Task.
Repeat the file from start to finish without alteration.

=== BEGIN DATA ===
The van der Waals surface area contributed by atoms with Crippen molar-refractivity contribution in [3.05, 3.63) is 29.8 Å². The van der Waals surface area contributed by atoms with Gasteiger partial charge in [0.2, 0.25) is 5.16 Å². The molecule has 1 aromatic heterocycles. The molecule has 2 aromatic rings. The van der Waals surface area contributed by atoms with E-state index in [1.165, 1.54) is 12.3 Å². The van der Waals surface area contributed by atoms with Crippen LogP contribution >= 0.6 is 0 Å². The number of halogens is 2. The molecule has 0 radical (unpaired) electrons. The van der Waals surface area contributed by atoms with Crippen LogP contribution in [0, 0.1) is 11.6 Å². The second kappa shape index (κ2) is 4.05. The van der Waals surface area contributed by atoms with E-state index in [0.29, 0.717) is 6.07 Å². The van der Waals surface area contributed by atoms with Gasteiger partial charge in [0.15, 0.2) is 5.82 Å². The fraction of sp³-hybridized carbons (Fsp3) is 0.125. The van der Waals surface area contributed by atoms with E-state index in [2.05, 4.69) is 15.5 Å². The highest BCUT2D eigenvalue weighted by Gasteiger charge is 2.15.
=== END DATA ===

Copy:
The van der Waals surface area contributed by atoms with Crippen molar-refractivity contribution in [3.05, 3.63) is 29.8 Å². The van der Waals surface area contributed by atoms with Gasteiger partial charge in [0.2, 0.25) is 5.16 Å². The molecule has 1 aromatic heterocycles. The molecule has 2 aromatic rings. The van der Waals surface area contributed by atoms with E-state index in [1.165, 1.54) is 12.3 Å². The van der Waals surface area contributed by atoms with Crippen LogP contribution >= 0.6 is 0 Å². The number of halogens is 2. The molecule has 0 radical (unpaired) electrons. The van der Waals surface area contributed by atoms with Crippen LogP contribution in [0, 0.1) is 11.6 Å². The second kappa shape index (κ2) is 4.05. The van der Waals surface area contributed by atoms with E-state index in [0.29, 0.717) is 6.07 Å². The van der Waals surface area contributed by atoms with Gasteiger partial charge in [0.15, 0.2) is 5.82 Å². The fraction of sp³-hybridized carbons (Fsp3) is 0.125. The van der Waals surface area contributed by atoms with E-state index in [2.05, 4.69) is 15.5 Å². The highest BCUT2D eigenvalue weighted by Gasteiger charge is 2.15.